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Netflix's Dear White People sparks conversation about racism

When Netflix announced its production of Dear White People, it was hard to imagine a more perfect timing or name for a project of the sort.

Released on April 28, the Netflix series is based on the 2014 controversial film of the same title.

The transition from one medium to another was smooth and efficient, as more issues are now allowed to be explored without being sacrificed for the sake of screen time.

The story follows a group of African-American students and their struggle at an all-white institution for higher education.

It takes place at the imaginary Ivy League college Winchester University, where a satirical magazine Pastiche, run by white men, hosts a blackface party to protest black student Samantha White’s controversial campus radio show “Dear White People,” where she points out the many racist occurrences on campus.

The party results in a major crisis, with the rest of the show following the characters in their fight against systematic racism that is evidently pointed out through various scenes.

The range of characters is impressive. White, played by Logan Browning, is the voice of protest and is the driving force behind all the events that take place in the series.

The ambitious and picture-perfect Troy Fairbanks, played by Brandon Bell, is the student president and son of a controlling dean.

Troy’s girlfriend Coco Conners, played by Antoinette Robertson, is an apolitical A+ student who is more willing to assimilate than to fight.

The young and sexually confused journalist Lionel Higgins, played by DeRon Horton, is responsible for all the major plot twists with his bold articles and controversial findings.

Each major character is suffering from an identity crisis, where they must make uncomfortable decisions that usually involve their race and their position in the society, adding dimension to every one of them.

This allows the actors to play their roles in a way that is more relatable and conventional to the audiences.

The series consists of 10 episodes. Each of them, besides the finale, focuses on a separate character and his or her perspective on the story.

This brilliant writing decision allows versatility of the narration and creates several dimensions to a story that brings up issues in a truly complex fashion.

The title of the series has received backlash even before it was released, as many people expected the show to be a never-ending tirade against the white race.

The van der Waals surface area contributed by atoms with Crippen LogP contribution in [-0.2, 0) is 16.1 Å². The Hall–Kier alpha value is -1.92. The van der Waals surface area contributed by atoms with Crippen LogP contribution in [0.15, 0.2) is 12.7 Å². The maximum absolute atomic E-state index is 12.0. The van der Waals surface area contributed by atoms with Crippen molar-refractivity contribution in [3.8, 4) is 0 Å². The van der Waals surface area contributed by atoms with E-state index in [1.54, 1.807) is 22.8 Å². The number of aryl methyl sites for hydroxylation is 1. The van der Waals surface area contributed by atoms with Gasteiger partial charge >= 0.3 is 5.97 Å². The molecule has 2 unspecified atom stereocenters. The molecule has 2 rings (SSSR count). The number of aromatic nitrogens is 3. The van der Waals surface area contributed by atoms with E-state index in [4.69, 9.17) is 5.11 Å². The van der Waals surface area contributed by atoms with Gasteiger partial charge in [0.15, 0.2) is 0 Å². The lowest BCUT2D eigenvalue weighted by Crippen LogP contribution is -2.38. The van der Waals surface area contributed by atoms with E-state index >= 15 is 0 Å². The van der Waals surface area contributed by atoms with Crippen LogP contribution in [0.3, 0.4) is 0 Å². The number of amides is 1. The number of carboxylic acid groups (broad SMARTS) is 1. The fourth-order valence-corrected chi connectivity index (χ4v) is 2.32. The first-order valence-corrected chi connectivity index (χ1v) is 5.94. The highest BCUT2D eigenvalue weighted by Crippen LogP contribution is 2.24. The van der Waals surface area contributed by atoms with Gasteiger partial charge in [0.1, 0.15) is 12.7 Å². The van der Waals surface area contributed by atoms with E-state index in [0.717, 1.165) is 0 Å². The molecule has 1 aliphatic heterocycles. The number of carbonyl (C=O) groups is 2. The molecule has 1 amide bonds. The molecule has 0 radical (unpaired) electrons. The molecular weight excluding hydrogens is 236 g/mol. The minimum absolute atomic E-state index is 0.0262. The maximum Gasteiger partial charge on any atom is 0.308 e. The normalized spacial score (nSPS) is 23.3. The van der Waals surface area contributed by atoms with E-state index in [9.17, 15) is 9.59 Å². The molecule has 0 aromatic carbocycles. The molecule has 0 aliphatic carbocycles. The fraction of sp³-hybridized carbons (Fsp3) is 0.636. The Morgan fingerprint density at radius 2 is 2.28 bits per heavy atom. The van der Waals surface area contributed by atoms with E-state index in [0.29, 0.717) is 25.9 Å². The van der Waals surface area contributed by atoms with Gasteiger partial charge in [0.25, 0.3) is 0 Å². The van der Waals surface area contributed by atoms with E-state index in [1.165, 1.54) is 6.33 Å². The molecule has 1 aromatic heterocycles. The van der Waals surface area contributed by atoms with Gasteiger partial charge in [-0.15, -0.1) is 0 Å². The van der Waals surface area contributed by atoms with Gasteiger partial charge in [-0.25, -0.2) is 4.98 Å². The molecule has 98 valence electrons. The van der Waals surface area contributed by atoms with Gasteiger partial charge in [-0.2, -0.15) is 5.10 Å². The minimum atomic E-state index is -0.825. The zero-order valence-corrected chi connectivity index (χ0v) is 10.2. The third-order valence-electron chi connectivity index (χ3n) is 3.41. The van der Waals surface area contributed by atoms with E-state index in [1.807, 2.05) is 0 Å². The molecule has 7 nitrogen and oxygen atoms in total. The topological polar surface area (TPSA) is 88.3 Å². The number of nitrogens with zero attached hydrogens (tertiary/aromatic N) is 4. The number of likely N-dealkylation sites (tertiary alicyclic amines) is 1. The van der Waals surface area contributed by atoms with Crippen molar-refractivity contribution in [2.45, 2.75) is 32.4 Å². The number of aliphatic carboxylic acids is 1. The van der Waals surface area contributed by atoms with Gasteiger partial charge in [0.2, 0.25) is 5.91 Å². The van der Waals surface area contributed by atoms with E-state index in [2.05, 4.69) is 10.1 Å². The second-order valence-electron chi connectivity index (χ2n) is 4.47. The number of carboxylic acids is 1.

Although the criticism of white liberalism is present, the show does much more than explore the relevant discrimination of whites against blacks.

It focuses more on the issues ,including black-on-black competition, the struggle of interracial relationships and college corruption—all issues that are typically not raised in the mainstream media when talking about racism.

The one issue that this series fails to acknowledge is the homophobia in the black community.

Horton’s character is a gay man who is crucial to the plot and has multiple episodes dedicated to him.

The show depicts his self-discovery and coming out in a very casual manner. However, Dear White People is about racial injustices, and sugarcoating his struggle as a young gay man of color takes away from the overall point of the show, as it does not in any way reflect what is actually happening in the world to the black LGBT youth.

But one step at a time and hopefully season two will concentrate on this topic more.

The creator of the original film, Justin Simien, returned to write and direct three episodes of the series. Netflix also hired several talented directors, including Barry Jenkins, the director and writer of the Oscar-winning Best Picture film, Moonlight.

Jenkins directed the fifth episode, which features police brutality and acts as a catalyst for the remaining events. Several actors including Bell, Marque Richardson and Ashley Blaine Featherson reprise their roles from the film.

What makes this show unique is its humor. This is a satirical piece, which allows for the overall tone of seriousness to be absorbed better. Not surprisingly, the satirical way of explaining the racial injustice ends up being more efficient than the usual didactic fashion.

In a country where political correctness became a polarizing wall, portraying interracial and intraracial relations with jokes that are not politically correct proves to be not just funny, but also educational.

Not all jokes land well, but there are still some knee slappers that will trail in the back of one’s mind until the next presidential election.

But the show does fulfill its underlying purpose. Sam’s radio show is targeted toward everybody, and the least thing one can do it is listen.

Dear White People encourages people to listen and acknowledge that racism not only exists, but it is prospering in many ways that as a society we sometimes are just not conscious of it.

The way this series sparks the conversation is innovative and allows for people not just to listen, but to engage as well.

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